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As many of us have heard, tainted wipes made their way into hospitals and homes and have been linked to serious side effects including infections and death. Recently, two Senators voiced their concerns over the FDA’s response to this investigation. The Senators, Michael F. Bennet of Colorado and Lamar Alexander of Tennessee sent a letter to the FDA asking for an explanation of the handling of this investigation. This letter may have been spurred by reports that the FDA knew about contamination problems at these plants in approximately 2009 but failed to take appropriate action. The FDA previously asked H&P Industries and the Triad Group to voluntarily shut down production but they failed to do so until April 4, 2011 when U.S. Marshal’s arrived on the scene.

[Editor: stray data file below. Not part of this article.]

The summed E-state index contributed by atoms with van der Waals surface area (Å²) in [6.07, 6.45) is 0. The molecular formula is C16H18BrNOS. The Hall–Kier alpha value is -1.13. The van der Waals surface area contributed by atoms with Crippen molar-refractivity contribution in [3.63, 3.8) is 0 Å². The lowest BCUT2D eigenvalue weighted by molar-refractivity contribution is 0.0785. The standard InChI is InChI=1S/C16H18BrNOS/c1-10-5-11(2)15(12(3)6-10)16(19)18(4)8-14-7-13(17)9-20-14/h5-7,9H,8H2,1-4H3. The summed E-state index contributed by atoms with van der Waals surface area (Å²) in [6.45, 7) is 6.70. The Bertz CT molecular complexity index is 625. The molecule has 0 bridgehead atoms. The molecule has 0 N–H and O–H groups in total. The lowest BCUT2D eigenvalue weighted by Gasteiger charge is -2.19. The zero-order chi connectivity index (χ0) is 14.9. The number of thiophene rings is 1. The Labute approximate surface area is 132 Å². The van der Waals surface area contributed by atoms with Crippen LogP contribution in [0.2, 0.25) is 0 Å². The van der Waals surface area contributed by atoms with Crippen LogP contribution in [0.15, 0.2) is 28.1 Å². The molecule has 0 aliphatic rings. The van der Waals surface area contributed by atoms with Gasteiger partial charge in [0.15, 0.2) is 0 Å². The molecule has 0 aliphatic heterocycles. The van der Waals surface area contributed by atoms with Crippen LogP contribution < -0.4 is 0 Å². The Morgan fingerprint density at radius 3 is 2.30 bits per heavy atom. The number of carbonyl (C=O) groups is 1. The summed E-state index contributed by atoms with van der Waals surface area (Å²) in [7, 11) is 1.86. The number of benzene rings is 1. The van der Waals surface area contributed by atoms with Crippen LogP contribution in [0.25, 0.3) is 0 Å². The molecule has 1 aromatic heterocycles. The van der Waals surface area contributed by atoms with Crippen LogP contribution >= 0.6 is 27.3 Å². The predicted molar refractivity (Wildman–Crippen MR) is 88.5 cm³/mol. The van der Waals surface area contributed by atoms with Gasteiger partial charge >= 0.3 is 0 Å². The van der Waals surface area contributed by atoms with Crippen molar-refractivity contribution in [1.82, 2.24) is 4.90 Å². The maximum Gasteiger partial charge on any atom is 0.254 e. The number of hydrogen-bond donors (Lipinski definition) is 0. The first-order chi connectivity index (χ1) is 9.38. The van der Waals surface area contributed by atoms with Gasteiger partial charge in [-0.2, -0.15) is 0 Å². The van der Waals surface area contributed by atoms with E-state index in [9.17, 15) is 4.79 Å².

According to the manufacturers, the closure was voluntary. However, it seems quite suspicious that the arrival of the U.S. Marshals had no bearing on the decision to voluntarily close their doors on the same exact day. The FDA has the ability to seize products that they feel may harm the public health and it appears that they undertook to do just that. It is unclear if the Senators involvement ultimately prompted this move or not. Regardless, the wipe manufacturer has finally closed its doors. Michael F. Bennet, the Senator from Colorado, stated on Monday, “Today’s events are a clear sign that the supply chain system for drugs and medical devices is broken…I will continue to fight for stronger oversight for industry, robust quality standards for manufacturers, and greater accountability from the FDA.”

It is a shame that it takes a situation like this, where a child died and others were threatened with serious illness, to awaken people to the flaws that are present in our current system. Hopefully, these Senators and others will continue to require, if not demand, increased oversight and accountability.

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